THE GENESIS OF KERATOCONUS
How does it all start ?
AN INTERESTING KERATOCONUS STORY
Patient right profile
Keratoconus with onset during childhood
Keratoconus with onset during childhood
Identity : Mr H.R
First visit : 11/01/2017
Mstr. H.R is a 10-year-old male child with no previous medical history or any known family history of keratoconus. He complained of itchy eyes for 2 years.
His refraction at the first visit at the Rothschild foundation (on 11/01st/2017) was : Right Eye (RE) 20/20 with +0.75 (-1.25 x 5 °) and Left Eye (LE) 20/20 with +0.5 (-0.50 x 155 °).
Clinical examination with the slit lamp revealed bilateral tarsal papillae and inferior superfical punctate keratitis. There were no clinical signs of keratoconus.
Corneal topography was performed and revealed the presence of a topographic pattern evocative of early subclinical keratoconus in the left eye.
Here are pictures of the patient’s eye profiles and slit lamp pictures of his ocular surface.
We questioned his mother about the possibility of her son rubbing his eyes frequently. She declared that she had not noticed anything special, but she could remember that she had witnessed her son wiping his left eye more often than the right. We asked this young boy if he knew that he was rubbing his eyes. His answer was clear: not only did he acknowledge rubbing his left eye many times a day, he even confessed that he was finding this habit very pleasurable. He was an avid reader, and when his eyes were itchy, he would rub his left eye, while holding the book in his right hand (he is right handed).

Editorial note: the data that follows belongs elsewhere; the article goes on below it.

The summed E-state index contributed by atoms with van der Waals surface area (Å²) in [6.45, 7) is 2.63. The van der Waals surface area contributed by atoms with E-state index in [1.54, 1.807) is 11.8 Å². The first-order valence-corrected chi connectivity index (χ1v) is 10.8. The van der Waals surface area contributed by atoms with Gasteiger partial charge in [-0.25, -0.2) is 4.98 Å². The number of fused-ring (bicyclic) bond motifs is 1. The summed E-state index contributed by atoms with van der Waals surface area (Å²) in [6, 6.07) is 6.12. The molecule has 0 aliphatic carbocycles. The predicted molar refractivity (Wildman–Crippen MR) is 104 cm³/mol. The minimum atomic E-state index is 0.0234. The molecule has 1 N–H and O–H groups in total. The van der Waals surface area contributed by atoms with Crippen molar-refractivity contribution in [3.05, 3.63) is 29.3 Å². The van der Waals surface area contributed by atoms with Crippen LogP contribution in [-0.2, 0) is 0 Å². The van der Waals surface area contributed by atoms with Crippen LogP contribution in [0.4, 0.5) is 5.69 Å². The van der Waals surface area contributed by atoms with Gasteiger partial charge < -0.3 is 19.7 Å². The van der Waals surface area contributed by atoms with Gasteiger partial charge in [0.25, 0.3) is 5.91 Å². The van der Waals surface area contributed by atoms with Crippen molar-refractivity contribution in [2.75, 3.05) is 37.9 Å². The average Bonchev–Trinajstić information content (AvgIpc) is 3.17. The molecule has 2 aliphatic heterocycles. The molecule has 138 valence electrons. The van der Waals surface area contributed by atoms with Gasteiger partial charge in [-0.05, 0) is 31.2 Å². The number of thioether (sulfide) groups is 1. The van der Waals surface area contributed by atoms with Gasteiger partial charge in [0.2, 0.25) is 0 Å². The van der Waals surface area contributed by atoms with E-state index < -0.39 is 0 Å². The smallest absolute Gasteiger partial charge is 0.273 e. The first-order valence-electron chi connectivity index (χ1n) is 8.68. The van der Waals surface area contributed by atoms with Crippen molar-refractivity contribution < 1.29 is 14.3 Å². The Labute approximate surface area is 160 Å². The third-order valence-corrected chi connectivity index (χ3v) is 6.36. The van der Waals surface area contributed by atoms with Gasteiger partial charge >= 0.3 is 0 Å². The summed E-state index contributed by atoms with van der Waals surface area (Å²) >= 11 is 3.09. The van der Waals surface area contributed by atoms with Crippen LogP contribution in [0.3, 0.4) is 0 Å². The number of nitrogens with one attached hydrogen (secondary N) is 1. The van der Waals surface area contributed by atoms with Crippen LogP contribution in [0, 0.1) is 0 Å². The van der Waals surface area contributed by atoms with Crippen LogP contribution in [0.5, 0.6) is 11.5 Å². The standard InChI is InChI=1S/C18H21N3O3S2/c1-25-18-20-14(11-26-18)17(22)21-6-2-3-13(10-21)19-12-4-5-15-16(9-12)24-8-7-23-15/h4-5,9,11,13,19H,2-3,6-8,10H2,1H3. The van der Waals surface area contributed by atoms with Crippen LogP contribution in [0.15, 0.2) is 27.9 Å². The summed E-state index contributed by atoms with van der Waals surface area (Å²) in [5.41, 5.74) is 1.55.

He also likes sleeping on the left side, which is his favorite sleeping position.
His left eye rubbing technique was quite impressive, and amazingly noisy.
Patient performing a noisy eye rub (left eye) with the nail of his left index finger
Patient performing a noisy eye rub (left eye) with his left palm
We explained to this child that he should really stop rubbing and performing the vigorous massages on his eye. We prescribed him an eye shield to be worn at night on the left eye, and saline balanced sterile solutions to rinse the eyes when irritated. We referred him to a specialized allergy consultation, and started him on anti-histamine eyedrops.